WHAT I AM READING Ngaio Marsh - fabulous read!
WHAT I AM WATCHING: Downton Abby.
MAKING ME SMILE:
Today we have the wonderful Christina Hollis joining us. What a treat!
Hello Christina and welcome to Lovecats!
Hello Christina and welcome to Lovecats!
It’s great to see another sizzling Mediterranean romance coming our way with Weight of Crown. Not an Italian setting though, I see, but a fictitious country. What are the joys and challenges of creating a whole new world?
Let's start with the joys - I wanted to combine all the things about all the countries I love in one package. England has some stunning countryside and fascinating history, but oh, dear, the weather! For me, romance means escaping to a land of golden sunshine and gentle breezes. Not either frying or freezing, and being blasted by wind that would blow the ears off a cat. As for my main challenge, that was in trying to remember where everything was in relation to each other. A quick sketch map or two sorted that out.
Tell us about the love affair you generally have with Italy.
I love Italy and the Italian people so much! My first visit was seven months after my son was born. Our bambino was given superstar status everywhere we went, which set the scene for everything that followed. The people are so friendly and open, and of course there's tons of history all around. That's before I mention the great growing weather. Even their rain can be warm (which means a lot to a keen gardener living in England).
Lysander has a deliciously wicked edge to him. Do you think we as readers look for different qualities in our fictitious heroes than we do as women in real life?
To a certain extent, yes, because fiction offers us all such a perfect escape from real life. We have the power to pick and choose our men without worrying about any possible downside to all that rampant testosterone. We want a guy who is tall, dark and handsome - not a man who swears the hind legs off a donkey when he hits his head on a low beam, goes into a decline when he finds his first grey hair and admires his reflection in every shop window he passes. Fiction gives us that - real men without all the angst.
Alyssa starts off being buttoned-up but is gradually seduced. Why do you think we always love stories like this?
Again, I think it's the element of escape into a fictional ideal. In real life "stuff happens" in a crazy, tumbling jumble of dates, bills, arguments, school runs, kisses, vet's appointments, holidays, noise, love and action, with one day bleeding hopelessly into the next. The gradual, sensual peeling back of layers of reserve indulged in between a hero and his heroine allows us to savour seduction as it should be - one man totally focussed on his woman, desiring her and concentrating on her needs for as long as it takes. It's the way we'd all really love to be adored ourselves, with our own chaotic real lives relegated to the sidelines for a few hours.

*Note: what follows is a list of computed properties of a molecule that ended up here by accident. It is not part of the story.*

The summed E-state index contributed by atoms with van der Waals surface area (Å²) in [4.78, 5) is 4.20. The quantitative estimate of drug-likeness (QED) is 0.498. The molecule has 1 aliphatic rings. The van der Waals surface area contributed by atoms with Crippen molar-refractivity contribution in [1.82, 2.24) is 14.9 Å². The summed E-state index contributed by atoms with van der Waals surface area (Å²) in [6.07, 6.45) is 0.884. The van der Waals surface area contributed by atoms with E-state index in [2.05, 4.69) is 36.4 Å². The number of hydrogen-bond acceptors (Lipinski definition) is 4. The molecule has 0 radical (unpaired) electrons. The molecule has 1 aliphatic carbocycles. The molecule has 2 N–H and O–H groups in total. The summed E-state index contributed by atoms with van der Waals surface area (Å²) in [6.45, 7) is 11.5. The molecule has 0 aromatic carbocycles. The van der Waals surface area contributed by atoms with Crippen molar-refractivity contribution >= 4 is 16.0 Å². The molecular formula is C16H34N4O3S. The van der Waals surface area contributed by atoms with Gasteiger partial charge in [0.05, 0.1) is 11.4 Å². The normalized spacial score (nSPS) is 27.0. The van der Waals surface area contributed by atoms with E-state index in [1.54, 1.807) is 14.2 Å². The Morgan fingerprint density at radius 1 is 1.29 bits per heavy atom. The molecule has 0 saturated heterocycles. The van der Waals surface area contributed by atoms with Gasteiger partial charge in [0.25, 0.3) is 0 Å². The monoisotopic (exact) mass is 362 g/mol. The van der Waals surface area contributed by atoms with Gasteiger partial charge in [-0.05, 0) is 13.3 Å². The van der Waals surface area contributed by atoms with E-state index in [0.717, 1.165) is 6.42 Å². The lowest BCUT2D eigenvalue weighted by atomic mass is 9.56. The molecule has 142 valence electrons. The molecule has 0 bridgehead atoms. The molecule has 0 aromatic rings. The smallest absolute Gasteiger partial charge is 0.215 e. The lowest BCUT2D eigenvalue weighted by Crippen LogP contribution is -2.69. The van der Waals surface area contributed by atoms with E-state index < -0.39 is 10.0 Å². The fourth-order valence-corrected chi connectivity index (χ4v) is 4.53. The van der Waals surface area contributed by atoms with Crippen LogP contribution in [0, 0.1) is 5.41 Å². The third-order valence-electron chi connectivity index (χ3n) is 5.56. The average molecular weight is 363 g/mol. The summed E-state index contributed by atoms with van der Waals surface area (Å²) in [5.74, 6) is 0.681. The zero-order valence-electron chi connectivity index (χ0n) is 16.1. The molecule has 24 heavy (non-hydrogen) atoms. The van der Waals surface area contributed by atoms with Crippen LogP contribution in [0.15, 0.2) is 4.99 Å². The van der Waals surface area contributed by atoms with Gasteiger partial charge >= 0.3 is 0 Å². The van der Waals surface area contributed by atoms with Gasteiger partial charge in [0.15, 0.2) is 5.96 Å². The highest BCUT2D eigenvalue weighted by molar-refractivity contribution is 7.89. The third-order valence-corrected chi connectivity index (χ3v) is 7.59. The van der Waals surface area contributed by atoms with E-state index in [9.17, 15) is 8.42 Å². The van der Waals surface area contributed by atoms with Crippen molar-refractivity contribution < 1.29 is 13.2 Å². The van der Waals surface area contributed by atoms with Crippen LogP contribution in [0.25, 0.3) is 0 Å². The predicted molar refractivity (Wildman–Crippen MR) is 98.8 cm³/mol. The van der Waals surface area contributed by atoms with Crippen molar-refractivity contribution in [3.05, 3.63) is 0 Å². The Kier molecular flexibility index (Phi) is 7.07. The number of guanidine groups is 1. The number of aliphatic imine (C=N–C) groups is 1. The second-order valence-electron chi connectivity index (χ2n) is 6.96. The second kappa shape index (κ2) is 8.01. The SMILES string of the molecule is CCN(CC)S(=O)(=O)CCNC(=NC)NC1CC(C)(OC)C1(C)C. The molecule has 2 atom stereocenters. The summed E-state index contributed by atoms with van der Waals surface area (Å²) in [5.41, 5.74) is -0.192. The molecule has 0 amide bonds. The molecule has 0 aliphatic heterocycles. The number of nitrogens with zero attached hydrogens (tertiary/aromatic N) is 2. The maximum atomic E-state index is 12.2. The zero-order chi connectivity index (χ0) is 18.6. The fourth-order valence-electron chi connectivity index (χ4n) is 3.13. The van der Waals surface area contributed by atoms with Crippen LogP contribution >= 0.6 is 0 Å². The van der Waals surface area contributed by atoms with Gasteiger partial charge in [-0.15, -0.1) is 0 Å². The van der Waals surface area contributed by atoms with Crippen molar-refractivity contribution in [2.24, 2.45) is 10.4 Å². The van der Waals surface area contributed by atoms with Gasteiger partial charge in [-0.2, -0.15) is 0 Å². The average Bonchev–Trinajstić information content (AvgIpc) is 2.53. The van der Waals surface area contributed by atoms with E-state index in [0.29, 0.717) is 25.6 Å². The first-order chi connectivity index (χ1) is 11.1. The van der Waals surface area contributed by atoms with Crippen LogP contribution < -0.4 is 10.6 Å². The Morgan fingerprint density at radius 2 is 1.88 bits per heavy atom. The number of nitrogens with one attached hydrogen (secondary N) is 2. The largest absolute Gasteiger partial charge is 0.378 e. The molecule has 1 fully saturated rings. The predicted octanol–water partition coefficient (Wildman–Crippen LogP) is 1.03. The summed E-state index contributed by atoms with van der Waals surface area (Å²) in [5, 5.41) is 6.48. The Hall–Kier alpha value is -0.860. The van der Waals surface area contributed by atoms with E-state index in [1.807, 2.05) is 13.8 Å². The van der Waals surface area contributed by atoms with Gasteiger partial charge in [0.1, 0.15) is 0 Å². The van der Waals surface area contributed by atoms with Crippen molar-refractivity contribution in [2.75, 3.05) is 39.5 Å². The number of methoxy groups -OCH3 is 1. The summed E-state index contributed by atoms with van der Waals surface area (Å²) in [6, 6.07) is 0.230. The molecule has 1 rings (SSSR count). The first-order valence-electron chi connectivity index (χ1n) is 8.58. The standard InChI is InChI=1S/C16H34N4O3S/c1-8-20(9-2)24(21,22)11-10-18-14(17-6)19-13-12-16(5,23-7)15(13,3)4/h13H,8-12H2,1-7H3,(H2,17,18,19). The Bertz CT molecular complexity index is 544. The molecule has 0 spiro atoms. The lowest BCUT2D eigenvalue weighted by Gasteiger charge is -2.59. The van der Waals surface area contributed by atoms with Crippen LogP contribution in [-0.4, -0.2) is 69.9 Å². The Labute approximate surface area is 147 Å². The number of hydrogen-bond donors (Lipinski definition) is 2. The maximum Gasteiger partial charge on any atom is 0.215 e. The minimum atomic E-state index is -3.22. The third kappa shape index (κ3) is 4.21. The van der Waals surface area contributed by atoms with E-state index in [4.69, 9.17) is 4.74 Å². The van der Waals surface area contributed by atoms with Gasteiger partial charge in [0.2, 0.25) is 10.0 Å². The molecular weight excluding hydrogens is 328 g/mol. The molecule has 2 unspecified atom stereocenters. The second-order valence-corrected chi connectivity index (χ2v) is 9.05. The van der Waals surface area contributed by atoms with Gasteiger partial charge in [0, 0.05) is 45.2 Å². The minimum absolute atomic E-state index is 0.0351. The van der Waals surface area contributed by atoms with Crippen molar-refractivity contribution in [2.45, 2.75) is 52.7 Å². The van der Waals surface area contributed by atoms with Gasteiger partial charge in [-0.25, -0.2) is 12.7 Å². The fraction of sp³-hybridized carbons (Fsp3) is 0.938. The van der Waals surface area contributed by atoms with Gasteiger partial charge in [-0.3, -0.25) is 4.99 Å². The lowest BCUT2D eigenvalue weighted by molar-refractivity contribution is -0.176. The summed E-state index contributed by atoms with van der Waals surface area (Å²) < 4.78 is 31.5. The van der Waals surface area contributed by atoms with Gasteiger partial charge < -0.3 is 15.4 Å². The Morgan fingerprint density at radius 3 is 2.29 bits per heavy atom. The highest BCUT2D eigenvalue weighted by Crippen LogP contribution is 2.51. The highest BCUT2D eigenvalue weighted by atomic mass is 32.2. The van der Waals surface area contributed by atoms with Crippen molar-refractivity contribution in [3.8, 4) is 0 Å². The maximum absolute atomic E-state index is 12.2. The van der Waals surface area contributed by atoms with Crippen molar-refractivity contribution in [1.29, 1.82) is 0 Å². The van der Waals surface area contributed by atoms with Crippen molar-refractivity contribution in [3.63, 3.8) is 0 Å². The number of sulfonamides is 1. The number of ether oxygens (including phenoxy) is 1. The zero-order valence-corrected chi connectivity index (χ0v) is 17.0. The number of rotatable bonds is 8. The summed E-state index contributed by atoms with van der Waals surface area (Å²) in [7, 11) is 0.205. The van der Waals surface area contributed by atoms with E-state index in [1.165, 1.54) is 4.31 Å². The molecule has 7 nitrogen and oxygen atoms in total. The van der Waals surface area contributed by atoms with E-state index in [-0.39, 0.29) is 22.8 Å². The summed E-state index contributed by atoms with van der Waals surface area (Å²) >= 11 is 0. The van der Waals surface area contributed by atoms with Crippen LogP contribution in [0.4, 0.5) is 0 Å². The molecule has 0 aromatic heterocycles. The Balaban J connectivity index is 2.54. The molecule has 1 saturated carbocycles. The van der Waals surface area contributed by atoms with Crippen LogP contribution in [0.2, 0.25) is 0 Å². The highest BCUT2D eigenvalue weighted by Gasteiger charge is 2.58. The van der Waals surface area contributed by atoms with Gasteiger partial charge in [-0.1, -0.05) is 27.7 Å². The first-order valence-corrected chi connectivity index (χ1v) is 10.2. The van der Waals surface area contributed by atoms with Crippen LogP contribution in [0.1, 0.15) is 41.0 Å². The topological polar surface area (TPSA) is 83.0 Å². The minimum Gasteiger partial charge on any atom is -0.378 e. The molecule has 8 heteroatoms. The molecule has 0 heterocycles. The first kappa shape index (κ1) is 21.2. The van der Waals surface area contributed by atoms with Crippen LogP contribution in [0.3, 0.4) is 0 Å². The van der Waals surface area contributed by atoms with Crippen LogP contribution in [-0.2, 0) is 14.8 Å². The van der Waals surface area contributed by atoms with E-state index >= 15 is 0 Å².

If this book was going to be turned into a film, who would you cast as the main characters?
After a lot of enjoyable thought, I think Dr Adam Rutherford would make a good Lysander. I have absolutely no idea if he can act, but take a look at www.adamrutherford.com and you'll see that wouldn't matter ;) As for Alyssa, that's an impossible call. I'd like everyone to be able to identify with her story - she's you and me, of course! Once you start naming famous names, you polarise opinions.
If you were given the chance to marry the gorgeous heir to the throne of a tiny country, would you jump at the opportunity?
That's a surprisingly difficult question to answer honestly. Of course, being the centre of attention would be fantastic - dressed by my country's top designers and being able to go anywhere and do anything I liked in the company of a breathtaking prince must be heaven (Care to comment, Princess Catherine?) but believe me, these people work incredibly hard and have virtually no privacy. I'd hate that. Give me a piece of chocolate cake, a cup of tea and my lovely OH, who is the benevolent monarch of our own half acre of Gloucestershire countryside, any day!
If, for just one week, you could be the heroine of any book you’ve read, who would you choose to be and why.
Christina Parsons, from K.M.Peyton's original Flambards novels. It would have to be in summer, outside of the hunting season of course, with the horses let down and lazy. I read these books as an unhappy fourteen year old, growing up in a crumbling, decrepit but (supposedly) romantic old house in the country. Christina's adopted home was so much more desirable than my own, which goes back to my point about romance being real life without all the problems! A horse will listen to your secrets without making any judgements, and Flambards gave me hope that a dumpy, plain, lonely teenager could find herself a dashing hero (or two, or three...) in the most unpromising situation.
Let us know which heroine you'd choose to be for a week or feel free to ask Christina a question and be in to win a copy of her fabulous new book.